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The Four Ps

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Marketing managers have a useful model known as ‘The Four Ps’ or ‘The Marketing Mix’. This model highlights four key areas in which marketers often have a significant interest as these areas can be critical to business success. A Total Quality approach looks for ways to improve and sustain quality in all parts of the organisation and its processes. Working closely with marketing people in these areas can have a significant benefit to the firm.

 

 

1. Product

Attention to the product/service is the classic first place to focus. Delivering what is needed, conforming to customer requirements and ensuring the product is fit for purpose is of deep interest to both quality and marketing people.

 

2. Price

Pricing products and services is a black art, where higher prices can create an impression of higher quality and even lead to greater sales. However, if this expectation is set then it is critical to ensure delivery results in delight, not anger.

 

3. Place

Sales usually have a geographic component that needs considering. Where will the buyer be when they order? How will the product be delivered to them? How long will it take? What logistics are involved? Much of this is a part of the buying experience and can affect customer satisfaction as well as adding to business costs. Quality reaches all the way up to when the customer takes delivery, and beyond.

 

4. Promotion

Marketers put particular effort into making potential customers aware of the product or service and how it is of benefit to them. Promotion can include advertising, personal selling, publicity, public relations and overall product brand activities. Quality here includes ensuring accuracy of communications as well as compliance with advertising and consumer communication legislation.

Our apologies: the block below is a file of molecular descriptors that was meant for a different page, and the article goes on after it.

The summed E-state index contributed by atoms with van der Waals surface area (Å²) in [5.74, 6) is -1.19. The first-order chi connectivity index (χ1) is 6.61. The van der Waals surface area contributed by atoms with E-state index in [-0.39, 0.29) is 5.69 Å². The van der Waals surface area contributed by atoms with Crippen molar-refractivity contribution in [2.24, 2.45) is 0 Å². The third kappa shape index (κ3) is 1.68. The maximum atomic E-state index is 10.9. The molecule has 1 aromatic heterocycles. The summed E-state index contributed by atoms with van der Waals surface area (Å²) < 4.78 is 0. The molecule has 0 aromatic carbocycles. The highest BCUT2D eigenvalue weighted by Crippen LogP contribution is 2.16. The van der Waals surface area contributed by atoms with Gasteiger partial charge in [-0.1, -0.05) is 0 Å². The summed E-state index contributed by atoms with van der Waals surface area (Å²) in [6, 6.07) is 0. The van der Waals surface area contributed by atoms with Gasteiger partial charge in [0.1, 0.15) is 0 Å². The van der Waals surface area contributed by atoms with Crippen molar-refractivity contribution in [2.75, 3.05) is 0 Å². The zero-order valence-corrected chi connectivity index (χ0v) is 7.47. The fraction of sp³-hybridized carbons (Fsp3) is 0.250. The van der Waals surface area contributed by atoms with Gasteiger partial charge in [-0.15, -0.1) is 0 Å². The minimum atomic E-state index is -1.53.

As with many popular models, a number of people have offered extensions and variations. Unsurprisingly, everything begins with P. The ‘Seven Ps’ add the following:

  • 5. People: People are variables in the overall process, especially in service delivery.
  • 6. Process: the whole end-to-end process, particularly around customer interface should be examined carefully.
  • 7. Physical evidence: To sell services, evidence such as case-studies, demonstrations and references can help with the sale.

 

Other models include extensions from ‘participation’ to ‘personalisation’.

 

 A counterbalance customer-focussed model to the four Ps is known as SIVA, where:

·         The Product creates a helpful Solution,

·         Promotion provides useful Information,

·         the Price point is one that is seen as good Value, and

·         the Place of sale is easily Accessible.

 

The bottom line throughout for both the quality professional and the marketer is to ensure a consistent customer experience that is aligned with the business brand, whilst sustaining minimum necessary costs in doing so. Happy customers, as we all know, lead to more happy customers, and more sales lead to happy shareholders, happy bosses and more jobs.

 

Next time: The McKinsey 7s

 

This article first appeared in Quality World, the journal of the Chartered Quality Institute

 

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